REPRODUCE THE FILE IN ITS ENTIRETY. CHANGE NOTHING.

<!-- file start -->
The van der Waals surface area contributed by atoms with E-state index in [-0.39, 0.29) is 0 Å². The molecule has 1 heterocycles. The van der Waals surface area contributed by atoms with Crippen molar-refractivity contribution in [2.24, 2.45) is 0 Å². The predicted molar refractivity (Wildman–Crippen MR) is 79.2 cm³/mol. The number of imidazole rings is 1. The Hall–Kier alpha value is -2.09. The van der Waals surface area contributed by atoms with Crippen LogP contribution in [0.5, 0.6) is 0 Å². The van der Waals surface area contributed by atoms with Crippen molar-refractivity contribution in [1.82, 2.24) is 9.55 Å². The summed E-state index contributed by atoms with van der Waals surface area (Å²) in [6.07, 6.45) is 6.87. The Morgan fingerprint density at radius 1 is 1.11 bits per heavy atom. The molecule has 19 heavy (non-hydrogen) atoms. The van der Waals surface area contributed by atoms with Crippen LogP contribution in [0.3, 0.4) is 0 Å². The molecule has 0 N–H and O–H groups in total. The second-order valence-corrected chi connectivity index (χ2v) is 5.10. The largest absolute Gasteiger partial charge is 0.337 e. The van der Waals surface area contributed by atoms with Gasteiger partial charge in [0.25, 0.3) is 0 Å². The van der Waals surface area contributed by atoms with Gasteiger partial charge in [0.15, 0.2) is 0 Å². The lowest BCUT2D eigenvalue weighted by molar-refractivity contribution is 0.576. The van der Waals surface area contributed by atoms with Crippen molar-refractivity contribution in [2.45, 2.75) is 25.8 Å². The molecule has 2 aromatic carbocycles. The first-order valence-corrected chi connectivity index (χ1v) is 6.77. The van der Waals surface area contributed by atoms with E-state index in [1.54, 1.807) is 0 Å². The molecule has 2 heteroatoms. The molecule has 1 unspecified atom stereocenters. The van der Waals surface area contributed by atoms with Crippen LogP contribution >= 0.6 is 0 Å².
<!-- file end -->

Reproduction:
The van der Waals surface area contributed by atoms with E-state index in [-0.39, 0.29) is 0 Å². The molecule has 1 heterocycles. The van der Waals surface area contributed by atoms with Crippen molar-refractivity contribution in [2.24, 2.45) is 0 Å². The predicted molar refractivity (Wildman–Crippen MR) is 79.2 cm³/mol. The number of imidazole rings is 1. The Hall–Kier alpha value is -2.09. The van der Waals surface area contributed by atoms with Crippen LogP contribution in [0.5, 0.6) is 0 Å². The van der Waals surface area contributed by atoms with Crippen molar-refractivity contribution in [1.82, 2.24) is 9.55 Å². The summed E-state index contributed by atoms with van der Waals surface area (Å²) in [6.07, 6.45) is 6.87. The Morgan fingerprint density at radius 1 is 1.11 bits per heavy atom. The molecule has 19 heavy (non-hydrogen) atoms. The van der Waals surface area contributed by atoms with Crippen LogP contribution in [0.3, 0.4) is 0 Å². The molecule has 0 N–H and O–H groups in total. The second-order valence-corrected chi connectivity index (χ2v) is 5.10. The largest absolute Gasteiger partial charge is 0.337 e. The van der Waals surface area contributed by atoms with Gasteiger partial charge in [0.25, 0.3) is 0 Å². The van der Waals surface area contributed by atoms with Gasteiger partial charge in [0.15, 0.2) is 0 Å². The lowest BCUT2D eigenvalue weighted by molar-refractivity contribution is 0.576. The van der Waals surface area contributed by atoms with Crippen molar-refractivity contribution in [2.45, 2.75) is 25.8 Å². The molecule has 2 aromatic carbocycles. The first-order valence-corrected chi connectivity index (χ1v) is 6.77. The van der Waals surface area contributed by atoms with E-state index in [1.54, 1.807) is 0 Å². The molecule has 2 heteroatoms. The molecule has 1 unspecified atom stereocenters. The van der Waals surface area contributed by atoms with Crippen LogP contribution >= 0.6 is 0 Å².